Presentation on theme: "Study Guide and Outline DNA Packaging—Why and How If the DNA in a typical human cell were stretched out, what length would it be? What is the diameter."— Presentation transcript:
Study Guide and Outline DNA Packaging—Why and How If the DNA in a typical human cell were stretched out, what length would it be? What is the diameter of the nucleus in which human DNA must be packaged? What degree of DNA packaging corresponds with “diffuse DNA” associated with G1? What kind of DNA packaging is associated with M- phase (“condensed DNA”)? What types of DNA sequences make up the genome? What functions do they serve? What are the differences between euchromatin and heterochromatin? What types of proteins are involved in chromosome packaging? –How do nucleosomes and histone proteins function in DNA packaging? –What is chromosome scaffolding? Broad course objective: a.) explain the molecular structure of chromosomes as it relates to DNA packaging, chromosome function and gene expression Necessary for future material on: Chromosome Variation, Regulation of Gene Expression
How much DNA do different organisms have? DNA content does not directly coincide with complexity of the organism. Any theories on why? Organism haploid genome in bp T4 Bacteriophage168,900 HIV 9,750 E. colibacteria 4,639,221 Yeast 13,105,020 Lily36,000,000,000 Amoeba 290,000,000,000 Frog 3,100,000,000 Human 3,400,000,000
Size measurements in the molecular world 1 mm (millimeter) = 1/1,000 meter 1 m (“micron”) = 1/1,000,000 of a meter (1 x ) 1 nm (nanometer) = 1 x meter 5 billion bp DNA ~ 1 meter 5 thousand bp DNA ~ 1.2 mm 1 bp (base pair) = 1 nt (nucleotide pair) 1,000 bp = 1 kb (kilobase) 1 million bp = 1 Mb (megabase)
Phage virus: 168 kb 65 nm phage head (~1,000 x length) E. coli bacteria: 1,100 mm DNA ~0.2 micron space nucleoid region (5,500 x) Human cell: 7.5 feet of DNA ~3 micron nucleus (2.3 million times longer than the nucleus) Representative genome sizes
DNA packaging: How does all that DNA fit into one nucleus? An organism’s task in managing its DNA: 1.) Efficient packaging and storage, to fit into very small spaces (2.3 million times smaller) 2.) Requires “de-packaging” of DNA to access correct genes at the correct time (gene expression). 3.) Accurate DNA replication during the S- phase of the cell-cycle. (Equivalent to fitting 690 miles of movie film into a 30-foot room)
Chromosomal puffs in condensed Drosophila chromosome show states of de-condensing in expressed regions
Prokaryotic genome characteristics How does the bacterial chromosome remain in its “tight” nucleoid without a nuclear membrane? 1.Circular chromosome (only one), not linear 2.Efficient—more gene DNA, less or no Junk DNA 3.One origin sequence per chromosome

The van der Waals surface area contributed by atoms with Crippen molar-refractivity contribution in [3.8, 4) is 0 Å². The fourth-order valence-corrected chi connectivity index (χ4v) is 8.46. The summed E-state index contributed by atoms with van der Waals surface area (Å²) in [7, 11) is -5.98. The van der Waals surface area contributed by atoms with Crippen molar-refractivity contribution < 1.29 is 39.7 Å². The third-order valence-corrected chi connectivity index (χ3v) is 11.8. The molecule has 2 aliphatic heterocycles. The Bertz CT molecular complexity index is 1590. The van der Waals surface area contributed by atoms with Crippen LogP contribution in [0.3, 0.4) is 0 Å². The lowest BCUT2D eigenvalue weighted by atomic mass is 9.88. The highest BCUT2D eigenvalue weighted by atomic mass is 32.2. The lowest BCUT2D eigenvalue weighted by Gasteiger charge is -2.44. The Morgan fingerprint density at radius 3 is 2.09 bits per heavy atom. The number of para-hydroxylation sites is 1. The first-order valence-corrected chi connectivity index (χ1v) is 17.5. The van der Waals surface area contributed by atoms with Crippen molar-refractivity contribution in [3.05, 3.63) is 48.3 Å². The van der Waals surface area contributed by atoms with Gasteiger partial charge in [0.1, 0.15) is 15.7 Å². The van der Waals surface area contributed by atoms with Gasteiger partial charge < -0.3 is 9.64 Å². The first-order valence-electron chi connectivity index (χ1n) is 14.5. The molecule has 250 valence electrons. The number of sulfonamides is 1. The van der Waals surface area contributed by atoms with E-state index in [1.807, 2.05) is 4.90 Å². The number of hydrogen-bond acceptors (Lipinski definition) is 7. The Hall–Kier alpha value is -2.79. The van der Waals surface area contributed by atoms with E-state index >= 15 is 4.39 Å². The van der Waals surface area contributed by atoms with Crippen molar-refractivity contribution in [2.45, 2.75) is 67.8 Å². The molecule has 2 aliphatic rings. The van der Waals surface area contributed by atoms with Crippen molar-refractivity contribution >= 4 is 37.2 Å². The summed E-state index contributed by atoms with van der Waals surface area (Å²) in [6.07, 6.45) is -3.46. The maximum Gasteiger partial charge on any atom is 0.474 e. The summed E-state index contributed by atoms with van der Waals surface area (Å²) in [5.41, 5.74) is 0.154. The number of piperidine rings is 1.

Types of DNA sequences making up the eukaryotic genome DNA typeFunctionNumber/genome Unique-sequenceProtein coding and non-coding 1 Repetitive-sequenceOpportunistic? few-10 7 CentromereCytoskeleton attachment 1 region/c’some TelomereC’some stability Ends of c’some DNA
Major proteins necessary for chromosome structure Protein typeFunction Histonepackaging at 11nm width, nucleosome formation Linker proteins packaging at 11nm width, nucleosome formation Scaffold“Skeleton” of the condensed mitotic c’some KinetochoreCytoskeleton attachment to centromere Telomeraseenzyme for preserving lengths of telomeres in stem cells (covered in DNA Replication chapter) Telomere capsprotects ends of linear chromosomes from degradation
Levels of DNA Packaging in Eukaryotes
Digestion of nucleosomes reveals nucleosome structure
30 nm (b) 30 nm fiber (a) Nucleosomes (“beads on a string”) 2 nm Wrapping of DNA around a histone octamer Nucleosome DNA double helix 11 nm Formation of a three-dimensional zigzag structure via histone H1 and other DNA-binding proteins Anchoring of radial loops to the nuclear matrix Histone octamer Histone H1 Nucleosome Brooker, Fig 12.17a and b Levels of DNA Packaging
Chicken chromosomes in condensed metaphase and interphase Nature Rev Genet 2:4, Does this karyotype belong to a male chicken or a female chicken?
(c) Radial loop domains (d) Metaphase chromosome 300 nm 700 nm 1400 nm Further compaction of radial loops Formation of a scaffold from the nuclear matrix and further compaction of all radial loops Protein scaffold Brooker, Fig Compaction level in euchromatin (interphase) Compaction level in heterochromatin Levels of DNA Packaging, cont.
Chromosome Structure: practice questions The following comprehension questions (at end of each chapter section) in Brooker, Concepts of Genetics are recommended: Comprehension Questions (at end of each section): 12.1, 12.2, 12.3, 12.4, 12.5 #1 + 4, 12.6 #1. Answers to Comprehension Questions are at the very end of every chapter. Solved Problems at end of chapter (answers included): [none] Conceptual questions and Experimental/Application Questions at end of chapter (answers found by logging into publisher’s website, or find them in the book): –Concepts—C1, C5, C8, C10, C11, C12, C13, C14, C15, C16, C17, C22, C23